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Enhanced Fujita Ratings Debate Thread

ColdFront

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Factoring in the speed of the storm would be stupid, because it's literally a part of the tornadic winds. Translational velocity + rotational velocity = the winds from a tornado that impact structures. End of story. It would be duration of said winds that would be in question.
That’s exactly what it was. I mixed up speed vs wind duration trying to recall what was in the presentation posted in this thread. I’ll correct my initial comment.
 

Wind Driven Coconut

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Really good discussion here. After much of the curiosity about final rating for Rolling Fork I started a little curiosity research about how many EF-5 tornadoes would be added to the list if the threshold for EF-5 was lowered to 190 mph. Seems there would be approximately 7 since 2013: Washington, IL, Vilonia, AR, Rochelle, IL, Chapman, KS, Mayfield, KY, and Rolling Fork (possible Bassfield but I could not find a final windspeed on that one).

I’m sure it’s way too simple of a solution to simply lower the threshold for EF5 attain ability, which is obviously more likely to be achieved in smaller towns simply by looking at the small sample size above, but the flip side is that currently there is a six level scale that exists to determine tornado strength in which apparently the highest level on that scale is unachievable in 98% of all cases. That makes no sense to me either.
 
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Really good discussion here. After much of the curiosity about final rating for Rolling Fork I started a little curiosity research about how many EF-5 tornadoes would be added to the list if the threshold for EF-5 was lowered to 190 mph. Seems there would be approximately 7 since 2013: Washington, IL, Vilonia, AR, Rochelle, IL, Chapman, KS, Mayfield, KY, and Rolling Fork (possible Bassfield but I could not find a final windspeed on that one).

I’m sure it’s way too simple of a solution to simply lower the threshold for EF5 attain ability, which is obviously more likely to be achieved in smaller towns simply by looking at the small sample size above, but the flip side is that currently there is a six level scale that exists to determine tornado strength in which apparently the highest level on that scale is unachievable in 98% of all cases. That makes no sense to me either.

In practice, seems to be more like 99.998% of all cases.
 

Wind Driven Coconut

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In practice, seems to be more like 99.998% of all cases.
Admittedly, I was being generous :)

The EF5 unicorn status should be applied for other rating systems as well:
Cat 6 hurricane - winds above 275 mph
KBB Used Car Rating - add “never owned” to the Condition question
6th star for Amazon ratings for exemplary service - but gray out the option so it can’t be selected.

Yes all of the above are silly, but how is it any different than having a 6th level of intensity for a tornado that can no longer be achieved short of a “lottery odds” hit on the one place in any city where the construction was good enough to make that determination?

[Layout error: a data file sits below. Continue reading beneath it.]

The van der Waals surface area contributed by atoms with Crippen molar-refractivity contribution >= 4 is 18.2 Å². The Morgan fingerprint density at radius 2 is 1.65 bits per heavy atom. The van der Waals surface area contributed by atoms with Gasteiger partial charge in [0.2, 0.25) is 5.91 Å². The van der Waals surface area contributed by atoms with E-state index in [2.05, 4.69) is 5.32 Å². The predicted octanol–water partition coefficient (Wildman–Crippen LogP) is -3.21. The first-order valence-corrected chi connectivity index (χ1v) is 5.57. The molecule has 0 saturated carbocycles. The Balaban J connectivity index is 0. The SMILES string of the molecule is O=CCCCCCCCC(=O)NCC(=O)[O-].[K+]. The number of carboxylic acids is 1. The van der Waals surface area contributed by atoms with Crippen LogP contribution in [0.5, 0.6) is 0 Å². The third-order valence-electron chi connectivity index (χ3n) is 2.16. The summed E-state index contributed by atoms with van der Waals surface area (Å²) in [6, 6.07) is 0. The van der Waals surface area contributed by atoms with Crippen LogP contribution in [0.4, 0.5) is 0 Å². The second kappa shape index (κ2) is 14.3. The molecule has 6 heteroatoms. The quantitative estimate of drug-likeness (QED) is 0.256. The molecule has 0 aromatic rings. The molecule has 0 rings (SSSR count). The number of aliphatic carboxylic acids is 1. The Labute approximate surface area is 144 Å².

Since it does seem much more possible at 190, seems a very easy fix, and the number of tornadoes that would be added in the last 10 years (seven) is pretty much on par with the average prior to this new approach.
 

wasatch

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I think one of the Pilger tornadoes was rated 190 also... in theory I think you'd also have to bump Tuscaloosa (perhaps some other 4/27 ones?) and one or two of the 5/24/11 OK high EF4's to EF5...
 

pohnpei

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Really good discussion here. After much of the curiosity about final rating for Rolling Fork I started a little curiosity research about how many EF-5 tornadoes would be added to the list if the threshold for EF-5 was lowered to 190 mph. Seems there would be approximately 7 since 2013: Washington, IL, Vilonia, AR, Rochelle, IL, Chapman, KS, Mayfield, KY, and Rolling Fork (possible Bassfield but I could not find a final windspeed on that one).

I’m sure it’s way too simple of a solution to simply lower the threshold for EF5 attain ability, which is obviously more likely to be achieved in smaller towns simply by looking at the small sample size above, but the flip side is that currently there is a six level scale that exists to determine tornado strength in which apparently the highest level on that scale is unachievable in 98% of all cases. That makes no sense to me either.
The wind speed for Bassfield was 190mph and Pilger 2014 was 191mph. Chapman was 200mph in ncdc but still 180mph in nws website.
 

andyhb

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Today is the day we get endlessly reminded that it’s been 10 years since an EF5 whilst fully knowing that that’s simply not true.
 
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andyhb

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Well this article ought to stir the hornets' nest a bit.

Marshall saying "there's no difference between a high end EF4 and an EF5" is pretty hmmm-worthy when it's obvious that public perception of an event is changed pretty dramatically following a 5.
 
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Tanner

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Well this article ought to stir the hornets' nest a bit.